free journal emotional intelligence and perceved stress

Emotional intelligence and perceived stress in healthcare students: a multi-institutional, multi-professional survey.(Research article)(Report).

BMC Medical Education 9.(Sept 17, 2009): p.61. (4375 words)

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Author(s): Yvonne Birks, Jean McKendree and Ian Watt.
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Background Emotional intelligence (EI) is increasingly discussed as having a potential role in medicine, nursing, and other healthcare disciplines, both for personal mental health and professional practice. Stress has been identified as being high for students in healthcare courses. This study investigated whether EI and stress differed among students in four health professions (dental, nursing, graduate mental health workers, medical) and whether there was evidence that EI might serve as a buffer for stress. Method The Schutte Emotional Intelligence and the Perceived Stress scale instruments were administered to four groups of healthcare students in their first year of study in both the autumn and summer terms of the 2005-6 academic year. The groups were undergraduate dental, nursing and medical students, and postgraduate mental health workers. Results No significant differences were found between males and females nor among professional groups for the EI measure. Dental students reported significantly higher stress than medical students. EI was found to be only moderately stable in test-retest scores. Some evidence was found for EI as a possible factor in mediating stress. Students in different health profession courses did not show significant differences in Emotional Intelligence. Conclusion While stress and EI showed a moderate relationship, results of this study do not allow the direction of relationship to be determined. The limitations and further research questions raised in this study are discussed along with the need for refinement of the EI construct and measures, particularly if Emotional Intelligence were to be considered as a possible selection criterion, as has been suggested by some authors.


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COPYRIGHT 2009 BioMed Central Ltd.

Authors: Yvonne Birks [1]; Jean McKendree (corresponding author) [2]; Ian Watt [1,2]


Emotional intelligence (EI) is increasingly discussed as having a potential role in medicine, nursing, and other healthcare disciplines, both for personal mental health and professional practice. Stress has been identified as being high for students in healthcare courses. This study investigated whether measures of EI and stress differed among students in four health professions (dental, nursing, graduate mental health workers, medical) and whether there was evidence that EI might serve as a buffer for stress.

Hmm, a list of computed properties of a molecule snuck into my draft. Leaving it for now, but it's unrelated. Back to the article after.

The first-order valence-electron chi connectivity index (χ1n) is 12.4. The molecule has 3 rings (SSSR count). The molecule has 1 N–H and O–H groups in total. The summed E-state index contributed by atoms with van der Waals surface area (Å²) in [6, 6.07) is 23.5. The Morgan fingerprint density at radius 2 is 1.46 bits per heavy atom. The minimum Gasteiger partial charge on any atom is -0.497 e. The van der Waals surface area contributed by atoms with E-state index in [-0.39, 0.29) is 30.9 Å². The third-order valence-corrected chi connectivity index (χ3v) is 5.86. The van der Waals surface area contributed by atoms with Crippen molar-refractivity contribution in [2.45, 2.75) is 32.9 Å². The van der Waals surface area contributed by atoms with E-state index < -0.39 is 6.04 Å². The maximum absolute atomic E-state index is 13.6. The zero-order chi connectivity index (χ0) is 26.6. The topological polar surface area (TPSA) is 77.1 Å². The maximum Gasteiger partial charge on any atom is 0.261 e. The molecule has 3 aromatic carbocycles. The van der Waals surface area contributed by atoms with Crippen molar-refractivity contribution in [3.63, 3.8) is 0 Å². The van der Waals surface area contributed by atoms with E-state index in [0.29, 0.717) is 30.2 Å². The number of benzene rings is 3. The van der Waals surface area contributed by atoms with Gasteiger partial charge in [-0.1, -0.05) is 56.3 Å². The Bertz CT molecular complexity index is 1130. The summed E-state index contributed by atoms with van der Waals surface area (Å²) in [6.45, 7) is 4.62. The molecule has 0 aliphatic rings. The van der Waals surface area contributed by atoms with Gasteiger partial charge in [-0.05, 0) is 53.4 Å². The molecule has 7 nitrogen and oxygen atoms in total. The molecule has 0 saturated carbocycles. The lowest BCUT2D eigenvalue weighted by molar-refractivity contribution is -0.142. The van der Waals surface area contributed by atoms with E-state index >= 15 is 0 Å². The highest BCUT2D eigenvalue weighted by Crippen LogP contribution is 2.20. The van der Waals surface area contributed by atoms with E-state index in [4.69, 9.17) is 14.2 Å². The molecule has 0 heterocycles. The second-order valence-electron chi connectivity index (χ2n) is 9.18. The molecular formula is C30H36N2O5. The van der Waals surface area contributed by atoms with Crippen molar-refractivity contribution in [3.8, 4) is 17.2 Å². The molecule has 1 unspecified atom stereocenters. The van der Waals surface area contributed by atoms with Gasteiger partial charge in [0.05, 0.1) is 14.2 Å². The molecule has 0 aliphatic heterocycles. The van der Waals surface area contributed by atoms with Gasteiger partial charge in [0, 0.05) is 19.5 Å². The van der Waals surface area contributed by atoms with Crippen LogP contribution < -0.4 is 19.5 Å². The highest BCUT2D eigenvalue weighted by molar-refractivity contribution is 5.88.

The concept of stress has been widely discussed in relation to healthcare students and reports of high levels of perceived stress amongst these groups are common [1, 2, 3]. All students experience the demands of course work, a new environment and new people, and for those living away from home for the first time learning to manage financially, emotionally and socially by themselves. In addition, healthcare students, encounter other potential sources of stress such as the emotions involved in dealing with patients and the learning of applied clinical skills [1, 4]. Stress in healthcare students has been associated with increased levels of depression [5, 6] use of drugs and alcohol and increased anxiety [3] and attrition [7, 8].

The expense involved in training healthcare professionals represents a considerable investment and attrition has a significant financial impact as well as being unfortunate for the student involved. It would therefore seem important to identify those students who may experience their course as more stressful than their peers in order to target them early for help and support.

Several predictors of stress in healthcare students have been identified in previous literature. While some are concrete problems such as childcare arrangements [9], financial security [10] and volume of work [11], there is a body of literature which points to a range of individual psychological characteristics as predictive of stress in students regardless of other mitigating circumstances [9, 12, 13].

One such factor, emotional intelligence (EI), is increasingly made reference to in medicine, nursing and other healthcare disciplines where it is suggested it is important for professional mental health as well as effective practice [2, 14, 15, 16]. The concept of EI was introduced over a decade ago by Salovey and Mayer [17] and is described as ‘a type of social intelligence that involves the ability to monitor one’s own and other’s emotions, to discriminate among them, and to use this information to guide one’s thinking and actions’. It emerged from an array of research looking at how people perceive, communicate, and use emotions.

Popular or public interest in EI arose from a book by Goleman [18] which suggested that life success depended more on emotional intelligence than cognitive intelligence. As is often the case in an emerging area, the use of a variety of terms makes it difficult to agree on an over-arching definition of EI and it has been referred to as emotional literacy, the emotional quotient, personal intelligence, social intelligence, and interpersonal intelligence [19]. One of the most rigorous examinations of EI to date (a meta-analysis of the relationship between EI and performance outcomes) suggests that EI is “the set of abilities (verbal and nonverbal) that enable a person to generate, recognize, express, understand, and evaluate their own, and others, emotions in order to guide thinking and action that successfully cope with environmental demands and pressures” [20].